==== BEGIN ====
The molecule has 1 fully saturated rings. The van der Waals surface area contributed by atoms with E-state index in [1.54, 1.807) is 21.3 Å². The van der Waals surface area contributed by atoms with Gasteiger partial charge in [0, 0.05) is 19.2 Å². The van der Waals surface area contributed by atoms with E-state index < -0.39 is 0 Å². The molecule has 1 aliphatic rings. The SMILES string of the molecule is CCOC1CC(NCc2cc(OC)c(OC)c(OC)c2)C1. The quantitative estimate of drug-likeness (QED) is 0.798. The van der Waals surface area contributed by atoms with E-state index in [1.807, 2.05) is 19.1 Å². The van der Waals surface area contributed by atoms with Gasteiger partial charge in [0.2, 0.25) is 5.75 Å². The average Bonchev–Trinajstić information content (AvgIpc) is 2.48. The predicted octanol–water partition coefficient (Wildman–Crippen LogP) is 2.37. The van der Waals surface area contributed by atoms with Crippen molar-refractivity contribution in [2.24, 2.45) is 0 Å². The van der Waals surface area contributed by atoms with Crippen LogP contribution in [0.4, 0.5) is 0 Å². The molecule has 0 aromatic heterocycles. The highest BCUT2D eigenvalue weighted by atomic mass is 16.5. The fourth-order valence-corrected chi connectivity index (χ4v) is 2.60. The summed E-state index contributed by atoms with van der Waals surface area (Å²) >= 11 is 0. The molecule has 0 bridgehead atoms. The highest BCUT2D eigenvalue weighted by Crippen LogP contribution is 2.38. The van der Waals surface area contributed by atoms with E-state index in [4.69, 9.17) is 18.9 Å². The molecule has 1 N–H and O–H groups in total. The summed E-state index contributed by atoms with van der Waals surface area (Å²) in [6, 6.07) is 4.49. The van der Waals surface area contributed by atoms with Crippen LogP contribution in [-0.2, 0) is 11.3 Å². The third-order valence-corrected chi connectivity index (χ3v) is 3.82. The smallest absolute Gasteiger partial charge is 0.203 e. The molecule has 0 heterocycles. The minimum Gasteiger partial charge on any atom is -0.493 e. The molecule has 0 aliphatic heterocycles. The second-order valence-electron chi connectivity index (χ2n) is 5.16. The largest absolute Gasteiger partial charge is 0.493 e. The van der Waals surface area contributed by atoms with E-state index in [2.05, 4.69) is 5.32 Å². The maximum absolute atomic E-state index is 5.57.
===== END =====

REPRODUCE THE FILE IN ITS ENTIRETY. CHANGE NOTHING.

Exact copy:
The molecule has 1 fully saturated rings. The van der Waals surface area contributed by atoms with E-state index in [1.54, 1.807) is 21.3 Å². The van der Waals surface area contributed by atoms with Gasteiger partial charge in [0, 0.05) is 19.2 Å². The van der Waals surface area contributed by atoms with E-state index < -0.39 is 0 Å². The molecule has 1 aliphatic rings. The SMILES string of the molecule is CCOC1CC(NCc2cc(OC)c(OC)c(OC)c2)C1. The quantitative estimate of drug-likeness (QED) is 0.798. The van der Waals surface area contributed by atoms with E-state index in [1.807, 2.05) is 19.1 Å². The van der Waals surface area contributed by atoms with Gasteiger partial charge in [0.2, 0.25) is 5.75 Å². The average Bonchev–Trinajstić information content (AvgIpc) is 2.48. The predicted octanol–water partition coefficient (Wildman–Crippen LogP) is 2.37. The van der Waals surface area contributed by atoms with Crippen molar-refractivity contribution in [2.24, 2.45) is 0 Å². The van der Waals surface area contributed by atoms with Crippen LogP contribution in [0.4, 0.5) is 0 Å². The molecule has 0 aromatic heterocycles. The highest BCUT2D eigenvalue weighted by atomic mass is 16.5. The fourth-order valence-corrected chi connectivity index (χ4v) is 2.60. The summed E-state index contributed by atoms with van der Waals surface area (Å²) >= 11 is 0. The molecule has 0 bridgehead atoms. The highest BCUT2D eigenvalue weighted by Crippen LogP contribution is 2.38. The van der Waals surface area contributed by atoms with E-state index in [4.69, 9.17) is 18.9 Å². The molecule has 1 N–H and O–H groups in total. The summed E-state index contributed by atoms with van der Waals surface area (Å²) in [6, 6.07) is 4.49. The van der Waals surface area contributed by atoms with Crippen LogP contribution in [-0.2, 0) is 11.3 Å². The third-order valence-corrected chi connectivity index (χ3v) is 3.82. The smallest absolute Gasteiger partial charge is 0.203 e. The molecule has 0 heterocycles. The minimum Gasteiger partial charge on any atom is -0.493 e. The molecule has 0 aliphatic heterocycles. The second-order valence-electron chi connectivity index (χ2n) is 5.16. The largest absolute Gasteiger partial charge is 0.493 e. The van der Waals surface area contributed by atoms with E-state index in [2.05, 4.69) is 5.32 Å². The maximum absolute atomic E-state index is 5.57.